Remembering Joseph Eckstein, z”l

We mourn the loss of holocaust survivor and March of the Living educator, Joseph Eckstein, z”l, who travelled with our Southern Region for many years. Joseph was 15 when Germany occupied Hungary. He was the only person in his family to survive the Holocaust, avoiding work selections and beatings in Birkenau, and overcoming battles with pneumonia and typhus. He was liberated by the Russian army in 1945 while hiding in Auschwitz. After the Holocaust, Joe was drafted into the Hungarian Red Army, serving as a gunsmith. He married his wife Mary, also a survivor, in 1955. He passed away on October 14, 2018 at the age of 89. May his memory be a blessing and may his family be comforted among the mourners of Zion and Jerusalem.

JOSEPH ECKSTEIN z”l (April 24 1929 – October 14, 2018) was born in Etyek, Hungary. His father and uncle were in business together. He had two sisters and an older brother. In March 1944 Germany occupied Hungary. They had to wear the yellow star and move into the town’s ghetto. On June 13, 1944, they were packed into cattle cars. They traveled for three days and nights without food and water. Joe was 15 years old at the time.

When they arrived in Birkenau, the was separated from his family. After the showers and the delousing process, his new identity was tattooed on his arm: B-14777. When he asked a Jewish inmate, about the smoking chimney, she said, “Your mother and father are burning there.”

Joe was assigned to Lager D- Birkenau Barrack 20 with other young boys. After an epidemic of scarlet fever when about 100 young boys were taken to the gas chambers, he was moved to Barrack 5. After Appell (roll call) he often found ways to hide to avoid the work selections and beatings. Sometimes he was trapped and taken to work on roads to perform heavy physical labor. In November 1944 Joe became sick with pneumonia and was sent to the hospital where he contracted typhus. He was fortunate and recovered.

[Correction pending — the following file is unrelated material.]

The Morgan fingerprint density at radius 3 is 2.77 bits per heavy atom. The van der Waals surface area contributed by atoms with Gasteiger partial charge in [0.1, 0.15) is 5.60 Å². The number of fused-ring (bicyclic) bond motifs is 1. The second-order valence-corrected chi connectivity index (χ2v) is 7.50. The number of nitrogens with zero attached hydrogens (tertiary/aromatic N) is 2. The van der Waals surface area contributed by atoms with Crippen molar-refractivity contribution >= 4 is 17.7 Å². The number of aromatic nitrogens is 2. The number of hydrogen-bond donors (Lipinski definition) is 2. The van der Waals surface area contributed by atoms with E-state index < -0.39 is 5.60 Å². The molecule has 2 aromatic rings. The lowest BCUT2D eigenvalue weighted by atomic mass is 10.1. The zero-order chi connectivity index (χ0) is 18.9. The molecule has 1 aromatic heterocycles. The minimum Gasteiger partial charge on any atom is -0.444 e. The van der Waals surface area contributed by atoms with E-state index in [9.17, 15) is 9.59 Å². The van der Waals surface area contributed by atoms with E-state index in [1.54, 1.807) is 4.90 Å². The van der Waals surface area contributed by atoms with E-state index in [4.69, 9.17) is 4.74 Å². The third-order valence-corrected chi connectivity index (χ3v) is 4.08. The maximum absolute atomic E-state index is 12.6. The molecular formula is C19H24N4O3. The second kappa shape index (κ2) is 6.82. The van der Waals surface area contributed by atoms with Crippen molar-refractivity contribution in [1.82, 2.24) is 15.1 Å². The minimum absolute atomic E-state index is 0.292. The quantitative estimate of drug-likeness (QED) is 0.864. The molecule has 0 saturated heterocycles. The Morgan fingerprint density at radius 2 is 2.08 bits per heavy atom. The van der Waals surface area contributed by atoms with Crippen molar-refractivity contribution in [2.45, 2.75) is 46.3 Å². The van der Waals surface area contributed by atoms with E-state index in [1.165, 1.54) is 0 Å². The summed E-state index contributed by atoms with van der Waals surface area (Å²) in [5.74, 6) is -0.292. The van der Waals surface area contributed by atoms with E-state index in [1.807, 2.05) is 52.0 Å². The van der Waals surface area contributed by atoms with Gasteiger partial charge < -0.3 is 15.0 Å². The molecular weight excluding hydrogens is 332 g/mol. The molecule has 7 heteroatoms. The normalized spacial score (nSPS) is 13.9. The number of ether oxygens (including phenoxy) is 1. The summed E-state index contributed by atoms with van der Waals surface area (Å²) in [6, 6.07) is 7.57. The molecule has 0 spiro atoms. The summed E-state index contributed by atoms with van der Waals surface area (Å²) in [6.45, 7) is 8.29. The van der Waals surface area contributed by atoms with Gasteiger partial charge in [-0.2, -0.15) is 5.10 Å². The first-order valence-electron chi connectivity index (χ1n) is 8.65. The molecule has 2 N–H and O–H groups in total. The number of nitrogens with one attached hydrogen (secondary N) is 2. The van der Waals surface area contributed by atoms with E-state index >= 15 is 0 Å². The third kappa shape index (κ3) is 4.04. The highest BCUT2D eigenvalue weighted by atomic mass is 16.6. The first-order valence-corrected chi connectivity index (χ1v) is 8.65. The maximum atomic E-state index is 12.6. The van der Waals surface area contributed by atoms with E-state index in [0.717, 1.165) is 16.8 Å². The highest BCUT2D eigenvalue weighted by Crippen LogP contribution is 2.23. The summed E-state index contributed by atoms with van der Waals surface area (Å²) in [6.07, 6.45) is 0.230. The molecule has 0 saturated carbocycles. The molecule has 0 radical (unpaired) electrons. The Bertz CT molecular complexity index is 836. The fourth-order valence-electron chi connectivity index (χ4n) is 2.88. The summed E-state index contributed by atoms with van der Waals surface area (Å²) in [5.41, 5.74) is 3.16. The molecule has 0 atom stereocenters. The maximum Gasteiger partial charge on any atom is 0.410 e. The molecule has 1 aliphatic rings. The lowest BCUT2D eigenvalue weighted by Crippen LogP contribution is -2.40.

In January 1945 they were ordered to walk over to Auschwitz 1 where they received extra rations. Joe overheard that they were going on a long march and anyone who could not keep up, will be shot. A group of them hid in the attic of a warehouse and stayed three days there until they found the camp deserted.

On January 27 1945 the Soviet army liberated and he was taken to Krakow. There the found out that they wanted him to fight on the front. All he wanted to do was to go home and find his family. Then he found out that his older sister and brother survived.

He remained in Hungary after the war. Hungary was taken over by the Communists. He learned to be a mechanic. In 1949 he was drafted into the Hungarian Red Army and served two and a half years as a gunsmith. In 1955 he married Mary and in 1956 they had a son Peter. During the revolt of October 1956, against the Russians, they managed to escape into Austria and were then able to come to the US to Syracuse NY. They had a second son Jack, whom they lost in 1993. In 1986 Joe and Mary moved to Florida where they lived close to their son Peter, daughter in law Carol and granddaughters Ma’ayan and Keren.

In spite of his experiences during the war, Joe was able to enjoy his life, his family and his good fortune to survive all the horrors and live in this wonderful country.

Joe and Mary participated in several March of the Livings with Southern Region.

He passed away on He passed away on October 14, 2018 at the age of 89. May his memory be a blessing and may his family be comforted among the mourners of Zion and Jerusalem.

Comment(1)

  1. Suzanne Guenoun says

    May he RIP

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